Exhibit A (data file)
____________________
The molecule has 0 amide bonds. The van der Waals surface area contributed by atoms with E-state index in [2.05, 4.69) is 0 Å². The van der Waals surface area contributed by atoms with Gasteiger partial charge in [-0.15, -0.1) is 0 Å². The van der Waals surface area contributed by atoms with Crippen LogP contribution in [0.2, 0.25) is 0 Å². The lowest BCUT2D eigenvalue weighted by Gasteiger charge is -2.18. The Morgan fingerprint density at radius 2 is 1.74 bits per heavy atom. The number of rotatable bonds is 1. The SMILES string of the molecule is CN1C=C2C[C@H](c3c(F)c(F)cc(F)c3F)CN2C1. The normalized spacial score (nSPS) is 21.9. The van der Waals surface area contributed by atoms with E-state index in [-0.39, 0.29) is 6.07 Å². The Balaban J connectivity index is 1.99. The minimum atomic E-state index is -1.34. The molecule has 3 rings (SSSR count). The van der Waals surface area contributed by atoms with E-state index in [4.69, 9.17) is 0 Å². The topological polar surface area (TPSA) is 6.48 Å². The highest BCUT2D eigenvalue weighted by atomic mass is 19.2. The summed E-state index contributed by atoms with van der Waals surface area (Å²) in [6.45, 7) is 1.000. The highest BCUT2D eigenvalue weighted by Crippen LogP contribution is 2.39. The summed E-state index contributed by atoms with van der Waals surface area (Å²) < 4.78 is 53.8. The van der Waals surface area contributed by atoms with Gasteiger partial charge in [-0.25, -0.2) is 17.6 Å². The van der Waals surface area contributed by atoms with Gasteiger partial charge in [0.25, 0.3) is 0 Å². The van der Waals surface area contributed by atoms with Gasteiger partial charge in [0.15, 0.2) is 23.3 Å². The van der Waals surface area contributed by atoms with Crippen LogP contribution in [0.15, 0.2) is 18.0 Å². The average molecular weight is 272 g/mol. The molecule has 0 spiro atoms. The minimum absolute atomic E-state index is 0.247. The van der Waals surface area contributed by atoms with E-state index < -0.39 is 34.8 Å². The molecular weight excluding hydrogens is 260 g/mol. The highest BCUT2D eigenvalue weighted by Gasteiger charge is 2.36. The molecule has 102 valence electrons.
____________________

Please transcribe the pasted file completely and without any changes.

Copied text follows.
The molecule has 0 amide bonds. The van der Waals surface area contributed by atoms with E-state index in [2.05, 4.69) is 0 Å². The van der Waals surface area contributed by atoms with Gasteiger partial charge in [-0.15, -0.1) is 0 Å². The van der Waals surface area contributed by atoms with Crippen LogP contribution in [0.2, 0.25) is 0 Å². The lowest BCUT2D eigenvalue weighted by Gasteiger charge is -2.18. The Morgan fingerprint density at radius 2 is 1.74 bits per heavy atom. The number of rotatable bonds is 1. The SMILES string of the molecule is CN1C=C2C[C@H](c3c(F)c(F)cc(F)c3F)CN2C1. The normalized spacial score (nSPS) is 21.9. The van der Waals surface area contributed by atoms with E-state index in [-0.39, 0.29) is 6.07 Å². The Balaban J connectivity index is 1.99. The minimum atomic E-state index is -1.34. The molecule has 3 rings (SSSR count). The van der Waals surface area contributed by atoms with E-state index in [4.69, 9.17) is 0 Å². The topological polar surface area (TPSA) is 6.48 Å². The highest BCUT2D eigenvalue weighted by atomic mass is 19.2. The summed E-state index contributed by atoms with van der Waals surface area (Å²) in [6.45, 7) is 1.000. The highest BCUT2D eigenvalue weighted by Crippen LogP contribution is 2.39. The summed E-state index contributed by atoms with van der Waals surface area (Å²) < 4.78 is 53.8. The van der Waals surface area contributed by atoms with Gasteiger partial charge in [-0.25, -0.2) is 17.6 Å². The van der Waals surface area contributed by atoms with Gasteiger partial charge in [0.25, 0.3) is 0 Å². The van der Waals surface area contributed by atoms with Gasteiger partial charge in [0.15, 0.2) is 23.3 Å². The van der Waals surface area contributed by atoms with Crippen LogP contribution in [0.15, 0.2) is 18.0 Å². The average molecular weight is 272 g/mol. The molecule has 0 spiro atoms. The minimum absolute atomic E-state index is 0.247. The van der Waals surface area contributed by atoms with E-state index < -0.39 is 34.8 Å². The molecular weight excluding hydrogens is 260 g/mol. The highest BCUT2D eigenvalue weighted by Gasteiger charge is 2.36. The molecule has 102 valence electrons.